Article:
Lessons from The Remains of the Day by Kazuo Ishiguro

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Books / Tuesday

When you hear Jeff Bezos talk about making decisions using a regret minimization framework in one breath, and mention Nobel prize-winning author Kazuo Ishiguro’s Remains of the Day in another, it’s hard to not make the connections. The novel, based in post WW1 England, reads like a journal of its main character, the old-fashioned butler Stevens. Stevens embarks on a journey along the English countryside and reflects upon his life as a butler – specifically the actions of his old employer, Lord Darlington. At this points, I should mention that while some elements of the book are based on reality, it is a work of fiction.

Stevens use a ton of techniques to mask his regret in having served someone who offends his sense of a good man. While most of us are not going to be an English butler, these are techniques we all use to cover up regrets we have. If you see these popping up in your life too often, it might be time to reflect upon the root causes.

Justifications in hindsight

Stevens recognizes that Lord Darlington’s actions had disastrous effects on the world peace – he was one of the nobility who supported the relaxation of punishments imposed on Germany post The Treaty of Versailles. In the words of Mr. Cardinal, a columnist specializing in witty comments on international affairs, “His lordship (referring to Lord Darlington) has been the most useful pawn Herr Hitler has had in this country for his propaganda tricks”. Yet Steven masks his regret in having served Lord Darlington under the garb of “dignity” and “greatness”.

I refer to that strand of opinion in the profession which suggested that any butler with serious aspirations should make it his business to be forever reappraising his employer – scrutinizing the latter’s motives, analyzing the implication of his views. One need only look at butlers who attempted to put such an approach into practice, and one that will see that their careers came to nothing as a direct consequence. … One simply needs to accept an inescapable truth: that the likes of you and I will never be in a position to comprehend the great affairs of today’s world, and our best course will always be to put our trust in an employer we judge to be wise and honourable.

Of course, Lord Darlington is not “honourable” or “wise”. He continues to act in a way that is dishonorable. When dignitaries from Germany are about to arrive at a conference held at Darlington Hall, Lord Darlington asks Stevens to fire any Jewish staff. And Stevens does so.

Stevens use these justifications to mask the deep regret he feels from having been loyal to a dishonorable man like Lord Darlington. He never challenges his employer, even when he knows his employer is wrong. It reminds me of the Nassim Taleb motto: “If you see fraud and don’t shout fraud, you are a fraud.” You need to be okay with the everyday decisions you are making.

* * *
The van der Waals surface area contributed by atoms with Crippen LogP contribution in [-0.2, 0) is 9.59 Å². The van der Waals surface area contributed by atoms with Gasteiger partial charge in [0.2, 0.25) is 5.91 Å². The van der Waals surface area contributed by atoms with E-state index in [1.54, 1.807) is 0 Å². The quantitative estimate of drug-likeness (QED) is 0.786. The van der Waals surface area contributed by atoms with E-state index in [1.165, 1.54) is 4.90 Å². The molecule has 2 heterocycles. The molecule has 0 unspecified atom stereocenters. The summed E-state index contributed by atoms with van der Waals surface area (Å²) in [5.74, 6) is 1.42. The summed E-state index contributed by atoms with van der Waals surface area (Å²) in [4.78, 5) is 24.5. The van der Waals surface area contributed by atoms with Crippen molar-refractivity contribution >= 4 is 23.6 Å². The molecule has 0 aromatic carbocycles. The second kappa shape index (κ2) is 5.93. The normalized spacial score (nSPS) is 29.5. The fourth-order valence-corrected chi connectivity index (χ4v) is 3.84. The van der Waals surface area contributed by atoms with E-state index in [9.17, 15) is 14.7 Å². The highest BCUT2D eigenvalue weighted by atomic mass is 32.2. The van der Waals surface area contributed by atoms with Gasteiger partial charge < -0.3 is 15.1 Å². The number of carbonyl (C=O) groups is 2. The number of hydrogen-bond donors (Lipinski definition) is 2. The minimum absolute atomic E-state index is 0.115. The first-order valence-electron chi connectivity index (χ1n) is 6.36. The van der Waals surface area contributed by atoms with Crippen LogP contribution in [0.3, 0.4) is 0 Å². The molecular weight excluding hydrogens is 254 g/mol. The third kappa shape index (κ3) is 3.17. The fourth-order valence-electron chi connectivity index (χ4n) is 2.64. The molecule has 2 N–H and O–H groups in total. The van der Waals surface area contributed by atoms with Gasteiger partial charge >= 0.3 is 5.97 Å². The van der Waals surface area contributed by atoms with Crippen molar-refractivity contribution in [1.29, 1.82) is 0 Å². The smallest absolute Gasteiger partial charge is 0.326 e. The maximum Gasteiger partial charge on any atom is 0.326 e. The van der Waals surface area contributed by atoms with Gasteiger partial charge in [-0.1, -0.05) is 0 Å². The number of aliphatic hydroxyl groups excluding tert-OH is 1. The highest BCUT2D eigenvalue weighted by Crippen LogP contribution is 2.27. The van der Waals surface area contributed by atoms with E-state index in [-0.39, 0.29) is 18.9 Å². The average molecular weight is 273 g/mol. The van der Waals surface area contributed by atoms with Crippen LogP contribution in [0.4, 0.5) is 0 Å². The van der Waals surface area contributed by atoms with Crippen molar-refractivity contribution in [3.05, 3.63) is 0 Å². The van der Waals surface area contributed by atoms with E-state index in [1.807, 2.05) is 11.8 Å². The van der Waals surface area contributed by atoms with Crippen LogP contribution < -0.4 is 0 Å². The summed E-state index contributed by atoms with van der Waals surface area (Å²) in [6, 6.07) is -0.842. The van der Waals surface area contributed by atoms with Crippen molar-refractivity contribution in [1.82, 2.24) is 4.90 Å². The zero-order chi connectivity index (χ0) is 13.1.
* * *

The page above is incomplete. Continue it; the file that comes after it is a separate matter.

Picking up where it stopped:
Extreme personal sacrifices in the name of duty

This perhaps hits too close to home for some of the readers. But it’s important to remember that for most people, work is only a part of your life and at the end of the day, your family and your friends are most important. Unfortunately, Stevens fell on the wrong side of this. When his dad (also a butler) is on his deathbed in the middle of a conference at Darlington Hall, Stevens says, “This is most distressing. Nevertheless, I must now return downstairs” Soon after, his dad passed away. His response upon hearing the news? “I see”. He later reasons how he ‘leveled-up’ in his profession that day:

If you consider the pressures contingent on me that night, you may not think I delude myself unduly if I go so far as to suggest that I did perhaps display, in the face of everything, at least in some modest degree a ‘dignity’ worth of someone like Mr Marshall (a famous butler in Stevens’ time). For all its sad associations, whenever I recall that evening today, I find I do so with a large sense of triumph.

What he did shouldn’t be recalled with a sense of triumph – it’s a moment of failure. Failure to recognize what’s truly important.

Another part of this is getting rid of any and all source of joy from your life. When Miss Kenton, another member of Darlington Hall’s staff, catches Stevens reading a romance novel, he’s quick to justify:

The book was, true enough, what might be described as a ‘sentimental romance’. There was a simple reason for my having taken to perusing such works; it was an extremely efficient way to maintain and develop one’s command of the English language. I would not have wasted one moment on them were it not for these aforementioned benefits.

Dammit – it’s okay to be reading a romance novel!

There are several such moments in the book when Stevens makes large sacrifices in the name of his profession/duty.


While it’s easy to identify these in a book, I know that they are hard to practice. I’ve made similar mistakes. But hopefully having these at the back of our heads helps us catch them out early and nip them in the bud.

Thanks for reading today’s post! Tomorrow, I’ll be back with a guest post from one of my friends – can’t wait to share their story with you!

1 Comment

  1. Pingback: Lessons from Scott Norton – A Summer of Learning

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